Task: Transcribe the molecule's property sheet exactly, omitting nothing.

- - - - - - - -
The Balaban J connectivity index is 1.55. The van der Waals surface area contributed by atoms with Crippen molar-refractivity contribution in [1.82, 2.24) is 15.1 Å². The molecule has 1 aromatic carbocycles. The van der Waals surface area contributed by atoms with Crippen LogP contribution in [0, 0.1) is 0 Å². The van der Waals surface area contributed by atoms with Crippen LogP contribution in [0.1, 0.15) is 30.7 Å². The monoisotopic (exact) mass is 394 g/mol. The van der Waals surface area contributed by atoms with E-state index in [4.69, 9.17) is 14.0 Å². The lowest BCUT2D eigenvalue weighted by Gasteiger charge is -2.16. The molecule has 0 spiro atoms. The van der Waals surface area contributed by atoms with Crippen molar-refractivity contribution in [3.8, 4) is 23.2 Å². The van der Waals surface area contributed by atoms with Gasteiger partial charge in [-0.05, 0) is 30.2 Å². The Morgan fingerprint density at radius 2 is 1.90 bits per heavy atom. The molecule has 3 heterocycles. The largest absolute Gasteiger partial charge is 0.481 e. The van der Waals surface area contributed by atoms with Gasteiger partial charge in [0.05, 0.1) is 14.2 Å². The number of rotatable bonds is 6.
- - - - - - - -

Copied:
The Balaban J connectivity index is 1.55. The van der Waals surface area contributed by atoms with Crippen molar-refractivity contribution in [1.82, 2.24) is 15.1 Å². The molecule has 1 aromatic carbocycles. The van der Waals surface area contributed by atoms with Crippen LogP contribution in [0, 0.1) is 0 Å². The van der Waals surface area contributed by atoms with Crippen LogP contribution in [0.1, 0.15) is 30.7 Å². The monoisotopic (exact) mass is 394 g/mol. The van der Waals surface area contributed by atoms with E-state index in [4.69, 9.17) is 14.0 Å². The lowest BCUT2D eigenvalue weighted by Gasteiger charge is -2.16. The molecule has 0 spiro atoms. The van der Waals surface area contributed by atoms with Crippen molar-refractivity contribution in [3.8, 4) is 23.2 Å². The van der Waals surface area contributed by atoms with Gasteiger partial charge in [-0.05, 0) is 30.2 Å². The Morgan fingerprint density at radius 2 is 1.90 bits per heavy atom. The molecule has 3 heterocycles. The largest absolute Gasteiger partial charge is 0.481 e. The van der Waals surface area contributed by atoms with Gasteiger partial charge in [0.05, 0.1) is 14.2 Å². The number of rotatable bonds is 6.